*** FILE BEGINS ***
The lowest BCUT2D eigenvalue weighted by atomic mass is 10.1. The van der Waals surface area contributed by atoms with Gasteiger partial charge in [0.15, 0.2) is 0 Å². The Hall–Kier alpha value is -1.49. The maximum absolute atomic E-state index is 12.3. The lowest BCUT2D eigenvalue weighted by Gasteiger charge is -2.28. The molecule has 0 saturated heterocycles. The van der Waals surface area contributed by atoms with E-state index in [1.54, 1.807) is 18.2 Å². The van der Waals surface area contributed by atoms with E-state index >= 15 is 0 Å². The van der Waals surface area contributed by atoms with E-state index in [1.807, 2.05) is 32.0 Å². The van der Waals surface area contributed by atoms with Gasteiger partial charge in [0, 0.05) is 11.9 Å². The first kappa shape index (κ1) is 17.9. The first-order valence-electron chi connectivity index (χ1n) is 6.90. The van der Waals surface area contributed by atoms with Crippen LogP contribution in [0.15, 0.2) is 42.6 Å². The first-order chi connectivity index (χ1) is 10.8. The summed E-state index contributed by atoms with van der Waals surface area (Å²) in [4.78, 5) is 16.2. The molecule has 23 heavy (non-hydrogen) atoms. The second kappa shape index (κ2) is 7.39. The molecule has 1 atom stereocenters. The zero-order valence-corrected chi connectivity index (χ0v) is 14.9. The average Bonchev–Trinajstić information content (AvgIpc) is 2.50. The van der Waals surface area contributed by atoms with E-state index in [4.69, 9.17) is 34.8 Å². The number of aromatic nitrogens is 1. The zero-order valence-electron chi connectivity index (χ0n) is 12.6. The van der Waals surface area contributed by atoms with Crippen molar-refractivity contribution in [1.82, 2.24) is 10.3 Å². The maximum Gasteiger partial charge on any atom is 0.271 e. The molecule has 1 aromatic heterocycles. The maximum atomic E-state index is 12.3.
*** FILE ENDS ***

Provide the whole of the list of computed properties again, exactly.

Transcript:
The lowest BCUT2D eigenvalue weighted by atomic mass is 10.1. The van der Waals surface area contributed by atoms with Gasteiger partial charge in [0.15, 0.2) is 0 Å². The Hall–Kier alpha value is -1.49. The maximum absolute atomic E-state index is 12.3. The lowest BCUT2D eigenvalue weighted by Gasteiger charge is -2.28. The molecule has 0 saturated heterocycles. The van der Waals surface area contributed by atoms with E-state index in [1.54, 1.807) is 18.2 Å². The van der Waals surface area contributed by atoms with E-state index >= 15 is 0 Å². The van der Waals surface area contributed by atoms with E-state index in [1.807, 2.05) is 32.0 Å². The van der Waals surface area contributed by atoms with Gasteiger partial charge in [0, 0.05) is 11.9 Å². The first kappa shape index (κ1) is 17.9. The first-order valence-electron chi connectivity index (χ1n) is 6.90. The van der Waals surface area contributed by atoms with Crippen LogP contribution in [0.15, 0.2) is 42.6 Å². The first-order chi connectivity index (χ1) is 10.8. The summed E-state index contributed by atoms with van der Waals surface area (Å²) in [4.78, 5) is 16.2. The molecule has 23 heavy (non-hydrogen) atoms. The second kappa shape index (κ2) is 7.39. The molecule has 1 atom stereocenters. The zero-order valence-corrected chi connectivity index (χ0v) is 14.9. The average Bonchev–Trinajstić information content (AvgIpc) is 2.50. The van der Waals surface area contributed by atoms with E-state index in [4.69, 9.17) is 34.8 Å². The number of aromatic nitrogens is 1. The zero-order valence-electron chi connectivity index (χ0n) is 12.6. The van der Waals surface area contributed by atoms with Crippen molar-refractivity contribution in [1.82, 2.24) is 10.3 Å². The maximum Gasteiger partial charge on any atom is 0.271 e. The molecule has 1 aromatic heterocycles. The maximum atomic E-state index is 12.3.